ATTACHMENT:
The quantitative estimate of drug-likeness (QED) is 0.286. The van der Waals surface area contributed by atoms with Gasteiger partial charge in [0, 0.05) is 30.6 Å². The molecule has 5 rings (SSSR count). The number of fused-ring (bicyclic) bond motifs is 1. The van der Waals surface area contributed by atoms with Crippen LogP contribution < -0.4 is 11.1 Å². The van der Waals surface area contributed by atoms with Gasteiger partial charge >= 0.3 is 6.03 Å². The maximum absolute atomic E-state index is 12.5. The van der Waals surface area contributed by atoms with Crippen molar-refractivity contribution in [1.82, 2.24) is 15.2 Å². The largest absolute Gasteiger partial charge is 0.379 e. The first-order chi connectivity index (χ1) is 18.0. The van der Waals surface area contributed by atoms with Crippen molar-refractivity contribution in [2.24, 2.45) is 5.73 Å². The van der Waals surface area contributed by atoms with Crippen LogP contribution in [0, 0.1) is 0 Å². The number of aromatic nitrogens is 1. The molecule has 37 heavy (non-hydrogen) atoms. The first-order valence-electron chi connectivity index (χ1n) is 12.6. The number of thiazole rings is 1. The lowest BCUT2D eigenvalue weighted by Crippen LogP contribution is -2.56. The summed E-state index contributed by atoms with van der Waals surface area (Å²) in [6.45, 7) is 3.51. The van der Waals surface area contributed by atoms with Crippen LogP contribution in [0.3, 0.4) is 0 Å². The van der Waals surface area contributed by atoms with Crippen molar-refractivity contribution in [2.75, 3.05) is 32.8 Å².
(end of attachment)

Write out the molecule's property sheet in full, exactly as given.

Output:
The quantitative estimate of drug-likeness (QED) is 0.286. The van der Waals surface area contributed by atoms with Gasteiger partial charge in [0, 0.05) is 30.6 Å². The molecule has 5 rings (SSSR count). The number of fused-ring (bicyclic) bond motifs is 1. The van der Waals surface area contributed by atoms with Crippen LogP contribution < -0.4 is 11.1 Å². The van der Waals surface area contributed by atoms with Gasteiger partial charge >= 0.3 is 6.03 Å². The maximum absolute atomic E-state index is 12.5. The van der Waals surface area contributed by atoms with Crippen molar-refractivity contribution in [1.82, 2.24) is 15.2 Å². The largest absolute Gasteiger partial charge is 0.379 e. The first-order chi connectivity index (χ1) is 18.0. The van der Waals surface area contributed by atoms with Crippen molar-refractivity contribution in [2.24, 2.45) is 5.73 Å². The van der Waals surface area contributed by atoms with Crippen LogP contribution in [0, 0.1) is 0 Å². The number of aromatic nitrogens is 1. The molecule has 37 heavy (non-hydrogen) atoms. The first-order valence-electron chi connectivity index (χ1n) is 12.6. The number of thiazole rings is 1. The lowest BCUT2D eigenvalue weighted by Crippen LogP contribution is -2.56. The summed E-state index contributed by atoms with van der Waals surface area (Å²) in [6.45, 7) is 3.51. The van der Waals surface area contributed by atoms with Crippen LogP contribution in [0.3, 0.4) is 0 Å². The van der Waals surface area contributed by atoms with Crippen molar-refractivity contribution in [2.75, 3.05) is 32.8 Å².